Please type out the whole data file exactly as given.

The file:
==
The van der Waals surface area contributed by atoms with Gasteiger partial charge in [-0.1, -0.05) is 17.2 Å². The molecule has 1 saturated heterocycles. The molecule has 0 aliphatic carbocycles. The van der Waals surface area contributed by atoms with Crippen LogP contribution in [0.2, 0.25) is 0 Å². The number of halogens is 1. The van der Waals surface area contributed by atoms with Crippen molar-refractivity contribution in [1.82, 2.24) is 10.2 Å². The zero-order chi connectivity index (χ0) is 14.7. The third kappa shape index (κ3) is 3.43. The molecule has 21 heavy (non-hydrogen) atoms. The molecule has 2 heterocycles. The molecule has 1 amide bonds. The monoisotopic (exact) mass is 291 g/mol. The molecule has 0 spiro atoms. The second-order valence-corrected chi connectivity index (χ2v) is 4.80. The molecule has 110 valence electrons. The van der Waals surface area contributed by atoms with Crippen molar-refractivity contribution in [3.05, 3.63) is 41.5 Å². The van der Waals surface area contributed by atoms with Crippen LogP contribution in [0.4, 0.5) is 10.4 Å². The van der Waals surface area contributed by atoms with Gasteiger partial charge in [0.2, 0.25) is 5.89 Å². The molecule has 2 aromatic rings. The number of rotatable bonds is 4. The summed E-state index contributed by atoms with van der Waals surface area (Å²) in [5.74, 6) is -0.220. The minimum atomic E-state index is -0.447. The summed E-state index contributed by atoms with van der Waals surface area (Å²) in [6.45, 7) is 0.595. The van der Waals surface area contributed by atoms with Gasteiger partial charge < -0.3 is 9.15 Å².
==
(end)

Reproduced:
The van der Waals surface area contributed by atoms with Gasteiger partial charge in [-0.1, -0.05) is 17.2 Å². The molecule has 1 saturated heterocycles. The molecule has 0 aliphatic carbocycles. The van der Waals surface area contributed by atoms with Crippen LogP contribution in [0.2, 0.25) is 0 Å². The number of halogens is 1. The van der Waals surface area contributed by atoms with Crippen molar-refractivity contribution in [1.82, 2.24) is 10.2 Å². The zero-order chi connectivity index (χ0) is 14.7. The third kappa shape index (κ3) is 3.43. The molecule has 21 heavy (non-hydrogen) atoms. The molecule has 2 heterocycles. The molecule has 1 amide bonds. The monoisotopic (exact) mass is 291 g/mol. The molecule has 0 spiro atoms. The second-order valence-corrected chi connectivity index (χ2v) is 4.80. The molecule has 110 valence electrons. The van der Waals surface area contributed by atoms with Crippen molar-refractivity contribution in [3.05, 3.63) is 41.5 Å². The van der Waals surface area contributed by atoms with Crippen LogP contribution in [0.4, 0.5) is 10.4 Å². The van der Waals surface area contributed by atoms with Gasteiger partial charge in [0.2, 0.25) is 5.89 Å². The molecule has 2 aromatic rings. The number of rotatable bonds is 4. The summed E-state index contributed by atoms with van der Waals surface area (Å²) in [5.74, 6) is -0.220. The minimum atomic E-state index is -0.447. The summed E-state index contributed by atoms with van der Waals surface area (Å²) in [6.45, 7) is 0.595. The van der Waals surface area contributed by atoms with Gasteiger partial charge < -0.3 is 9.15 Å².